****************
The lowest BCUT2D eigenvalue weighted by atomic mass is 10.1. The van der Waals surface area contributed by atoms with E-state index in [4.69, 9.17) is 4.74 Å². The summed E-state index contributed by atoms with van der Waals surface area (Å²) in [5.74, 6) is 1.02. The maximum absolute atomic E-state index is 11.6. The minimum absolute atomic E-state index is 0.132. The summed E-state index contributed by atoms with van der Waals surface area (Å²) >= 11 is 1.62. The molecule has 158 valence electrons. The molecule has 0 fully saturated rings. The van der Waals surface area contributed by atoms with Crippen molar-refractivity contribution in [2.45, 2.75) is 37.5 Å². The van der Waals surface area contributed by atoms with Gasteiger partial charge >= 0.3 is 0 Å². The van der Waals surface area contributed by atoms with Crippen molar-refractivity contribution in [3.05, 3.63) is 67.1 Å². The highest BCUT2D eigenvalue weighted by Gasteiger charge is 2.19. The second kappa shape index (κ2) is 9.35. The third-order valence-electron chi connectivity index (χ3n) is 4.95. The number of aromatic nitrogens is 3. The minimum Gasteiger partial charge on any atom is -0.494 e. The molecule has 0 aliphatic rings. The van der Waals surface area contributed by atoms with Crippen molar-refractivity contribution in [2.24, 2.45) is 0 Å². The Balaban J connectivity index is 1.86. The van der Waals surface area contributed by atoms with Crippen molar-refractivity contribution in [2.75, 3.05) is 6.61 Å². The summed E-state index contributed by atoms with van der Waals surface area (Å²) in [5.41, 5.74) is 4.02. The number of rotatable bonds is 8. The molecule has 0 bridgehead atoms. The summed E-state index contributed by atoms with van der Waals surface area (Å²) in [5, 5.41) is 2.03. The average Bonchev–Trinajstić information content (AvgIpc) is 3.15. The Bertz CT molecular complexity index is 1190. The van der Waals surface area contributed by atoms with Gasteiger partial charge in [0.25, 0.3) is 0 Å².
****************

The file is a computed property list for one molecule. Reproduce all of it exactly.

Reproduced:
The lowest BCUT2D eigenvalue weighted by atomic mass is 10.1. The van der Waals surface area contributed by atoms with E-state index in [4.69, 9.17) is 4.74 Å². The summed E-state index contributed by atoms with van der Waals surface area (Å²) in [5.74, 6) is 1.02. The maximum absolute atomic E-state index is 11.6. The minimum absolute atomic E-state index is 0.132. The summed E-state index contributed by atoms with van der Waals surface area (Å²) >= 11 is 1.62. The molecule has 158 valence electrons. The molecule has 0 fully saturated rings. The van der Waals surface area contributed by atoms with Crippen molar-refractivity contribution in [2.45, 2.75) is 37.5 Å². The van der Waals surface area contributed by atoms with Gasteiger partial charge >= 0.3 is 0 Å². The van der Waals surface area contributed by atoms with Crippen molar-refractivity contribution in [3.05, 3.63) is 67.1 Å². The highest BCUT2D eigenvalue weighted by Gasteiger charge is 2.19. The second kappa shape index (κ2) is 9.35. The third-order valence-electron chi connectivity index (χ3n) is 4.95. The number of aromatic nitrogens is 3. The minimum Gasteiger partial charge on any atom is -0.494 e. The molecule has 0 aliphatic rings. The van der Waals surface area contributed by atoms with Crippen molar-refractivity contribution in [2.24, 2.45) is 0 Å². The Balaban J connectivity index is 1.86. The van der Waals surface area contributed by atoms with Crippen molar-refractivity contribution in [2.75, 3.05) is 6.61 Å². The summed E-state index contributed by atoms with van der Waals surface area (Å²) in [5.41, 5.74) is 4.02. The number of rotatable bonds is 8. The molecule has 0 bridgehead atoms. The summed E-state index contributed by atoms with van der Waals surface area (Å²) in [5, 5.41) is 2.03. The average Bonchev–Trinajstić information content (AvgIpc) is 3.15. The Bertz CT molecular complexity index is 1190. The van der Waals surface area contributed by atoms with Gasteiger partial charge in [0.25, 0.3) is 0 Å².